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Civil War Sesquicentennial Continues (The News-Gazette)

Every American needs to continue the multi-year commemoration of the Civil War which took place 150 years ago, 1860-1865.

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Race To Unearth Civil War-Era Artifacts Before Developer Digs In (NPR)

About a dozen archaeologists in downtown Columbia, S.C., are focused on a 165-acre sliver of land that was a prisoner of war camp during the Civil War. Last summer, the property was sold, and the group is trying to recover artifacts before a developer builds condos and shops there.

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Recognition for black Civil War soldiers at Jefferson Barracks (

It took more than a year, but a local history and genealogy group has successfully lobbied the Department of Veteran Affairs. The goal: get proper recognition for the 56th U.S. Colored Infantry.

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The Civil War Trust donates 11.5 acres to Chesterfield for Howlett Line Park (Village News)

Howlett Line Park in Chesterfield, Va., is adding 11.5 acres of key land donated by the Civil War Trust. The acreage encompasses parts of Confederate defense lines from the Bermuda Hundred Campaign, which began in Chesterfield County in May 1864. Construction on new markers and a trail will begin soon.

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Farm buildings give way to Civil War’s past (Fredericksburg Free-Lance Star)

Post-Civil War buildings are being razed to give visitors to the Slaughter Pen Farm property, owned by the Civil War Trust, a more authentic experience. This southern portion of the Fredericksburg battlefield will now more accurately reflect the 1862 landscape of the Spotsylvania County site. The buildings’ demolition should be complete by the end of April, in time for the sesquicentennial commemoration of the Overland Campaign.

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Search on for descendants of Civil War battle veterans (

With the 150th anniversary of the Civil War Battle of New Market just two months away, efforts are increasing to locate descendants of the Virginia Military Institute cadets who fought at what was one of the Shenandoah Valley of Virginia's key battles on May 15, 1864.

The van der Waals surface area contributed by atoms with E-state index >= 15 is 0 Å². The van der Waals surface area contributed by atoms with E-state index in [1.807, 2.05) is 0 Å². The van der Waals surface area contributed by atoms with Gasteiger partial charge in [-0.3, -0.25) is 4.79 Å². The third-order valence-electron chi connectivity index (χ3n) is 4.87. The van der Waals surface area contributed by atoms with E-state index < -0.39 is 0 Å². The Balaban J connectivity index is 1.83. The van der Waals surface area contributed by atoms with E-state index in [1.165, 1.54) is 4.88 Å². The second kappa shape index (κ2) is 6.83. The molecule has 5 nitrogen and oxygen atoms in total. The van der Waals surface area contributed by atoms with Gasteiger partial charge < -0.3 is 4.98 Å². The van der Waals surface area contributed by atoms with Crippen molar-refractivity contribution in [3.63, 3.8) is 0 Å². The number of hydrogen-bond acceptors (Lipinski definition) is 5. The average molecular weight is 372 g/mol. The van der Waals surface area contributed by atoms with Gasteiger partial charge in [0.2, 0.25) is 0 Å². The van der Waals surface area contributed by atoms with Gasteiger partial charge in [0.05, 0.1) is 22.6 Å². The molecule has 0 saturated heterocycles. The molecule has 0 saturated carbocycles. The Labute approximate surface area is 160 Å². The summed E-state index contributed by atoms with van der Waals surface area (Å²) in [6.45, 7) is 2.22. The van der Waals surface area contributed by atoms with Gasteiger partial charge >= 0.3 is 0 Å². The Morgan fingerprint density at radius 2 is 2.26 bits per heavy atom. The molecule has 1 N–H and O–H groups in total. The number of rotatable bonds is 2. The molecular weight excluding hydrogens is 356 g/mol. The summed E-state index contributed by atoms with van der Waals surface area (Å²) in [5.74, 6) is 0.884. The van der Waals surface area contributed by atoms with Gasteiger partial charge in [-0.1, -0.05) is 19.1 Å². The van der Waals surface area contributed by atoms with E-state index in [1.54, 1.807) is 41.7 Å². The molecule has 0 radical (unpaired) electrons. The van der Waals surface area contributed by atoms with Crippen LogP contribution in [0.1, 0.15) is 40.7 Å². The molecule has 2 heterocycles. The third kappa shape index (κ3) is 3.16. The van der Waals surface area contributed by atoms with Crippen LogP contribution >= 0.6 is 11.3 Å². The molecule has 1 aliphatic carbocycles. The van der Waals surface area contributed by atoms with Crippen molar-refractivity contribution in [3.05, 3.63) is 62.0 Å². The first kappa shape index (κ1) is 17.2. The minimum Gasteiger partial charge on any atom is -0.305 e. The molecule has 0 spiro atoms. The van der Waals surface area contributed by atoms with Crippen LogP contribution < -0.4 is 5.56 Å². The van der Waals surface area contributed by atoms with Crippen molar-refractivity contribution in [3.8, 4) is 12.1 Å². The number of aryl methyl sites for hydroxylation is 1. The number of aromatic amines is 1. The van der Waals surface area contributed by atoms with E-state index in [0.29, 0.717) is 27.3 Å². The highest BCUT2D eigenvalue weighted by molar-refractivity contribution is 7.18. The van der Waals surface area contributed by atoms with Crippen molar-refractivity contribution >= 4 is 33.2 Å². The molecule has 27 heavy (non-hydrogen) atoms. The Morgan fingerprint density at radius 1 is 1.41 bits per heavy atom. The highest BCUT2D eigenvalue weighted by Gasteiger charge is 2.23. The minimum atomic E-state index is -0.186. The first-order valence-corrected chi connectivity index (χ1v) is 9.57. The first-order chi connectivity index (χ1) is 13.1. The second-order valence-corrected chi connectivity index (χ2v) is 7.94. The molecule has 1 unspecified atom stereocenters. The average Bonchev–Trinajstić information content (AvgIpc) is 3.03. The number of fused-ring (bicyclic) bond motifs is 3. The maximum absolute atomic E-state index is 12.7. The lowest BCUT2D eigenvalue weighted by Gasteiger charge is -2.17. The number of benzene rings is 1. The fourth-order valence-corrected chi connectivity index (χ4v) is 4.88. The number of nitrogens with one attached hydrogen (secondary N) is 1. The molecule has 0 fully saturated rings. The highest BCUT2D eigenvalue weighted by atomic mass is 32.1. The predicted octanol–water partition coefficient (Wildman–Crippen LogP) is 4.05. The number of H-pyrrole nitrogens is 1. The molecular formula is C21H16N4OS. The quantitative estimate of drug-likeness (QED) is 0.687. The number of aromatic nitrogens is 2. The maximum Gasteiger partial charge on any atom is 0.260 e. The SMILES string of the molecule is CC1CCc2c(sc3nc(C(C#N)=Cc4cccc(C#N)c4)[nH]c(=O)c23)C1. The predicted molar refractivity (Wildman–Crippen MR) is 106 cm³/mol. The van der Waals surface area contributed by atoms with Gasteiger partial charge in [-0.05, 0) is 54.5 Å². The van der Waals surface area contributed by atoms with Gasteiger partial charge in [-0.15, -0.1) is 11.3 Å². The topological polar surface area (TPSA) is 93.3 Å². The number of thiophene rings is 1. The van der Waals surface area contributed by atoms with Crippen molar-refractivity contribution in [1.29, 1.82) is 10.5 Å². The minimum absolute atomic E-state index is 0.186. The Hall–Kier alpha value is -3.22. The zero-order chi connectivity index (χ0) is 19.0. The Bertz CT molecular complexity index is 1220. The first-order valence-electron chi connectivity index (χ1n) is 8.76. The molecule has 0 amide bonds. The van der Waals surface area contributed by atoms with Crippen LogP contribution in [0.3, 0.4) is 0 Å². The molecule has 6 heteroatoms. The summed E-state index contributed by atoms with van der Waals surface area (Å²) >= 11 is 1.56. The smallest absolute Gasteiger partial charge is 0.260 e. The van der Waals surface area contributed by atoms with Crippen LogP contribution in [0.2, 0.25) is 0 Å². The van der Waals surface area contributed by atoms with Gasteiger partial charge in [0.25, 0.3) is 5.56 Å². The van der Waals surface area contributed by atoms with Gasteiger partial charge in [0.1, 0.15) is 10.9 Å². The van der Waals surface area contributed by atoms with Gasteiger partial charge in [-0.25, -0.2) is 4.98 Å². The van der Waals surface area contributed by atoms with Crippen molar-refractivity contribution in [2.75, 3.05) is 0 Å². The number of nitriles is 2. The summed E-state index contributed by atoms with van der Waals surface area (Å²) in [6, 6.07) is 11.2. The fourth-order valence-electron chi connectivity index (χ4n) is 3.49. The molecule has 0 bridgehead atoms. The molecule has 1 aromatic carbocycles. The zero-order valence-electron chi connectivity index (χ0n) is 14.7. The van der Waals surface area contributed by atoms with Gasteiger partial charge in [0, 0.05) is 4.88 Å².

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Facebook connection over Civil War photo helps reveal soldiers' identities, stories (The Washington Post)

The 26 Union soldiers were posed for the camera somewhere near Brandy Station, Va., in late 1863 or early 1864. The front rank stood at parade rest, hands clasped around muskets. The rear ranks stood so their faces could be seen. They were serious young men approaching the final, bloody months of the Civil War.

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South Carolina archeologists race to uncover Civil War prison (ABC News)

Racing against time, South Carolina archeologists are digging to uncover the remnants of a Civil War-era prisoner-of-war camp before the site in downtown Columbia is cleared to make room for a mixed-use development.

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USS Monitor Conservation Lab to close from funding woes (Daily Press)

Conservators at The Mariners' Museum were preparing to shut down a 5,000-square-foot treatment lab and stop work on the historic gun turret of the Civil War ironclad USS Monitor Thursday following the expiration of an agreement with the National Oceanic and Atmospheric Administration's National Marine Sanctuary Program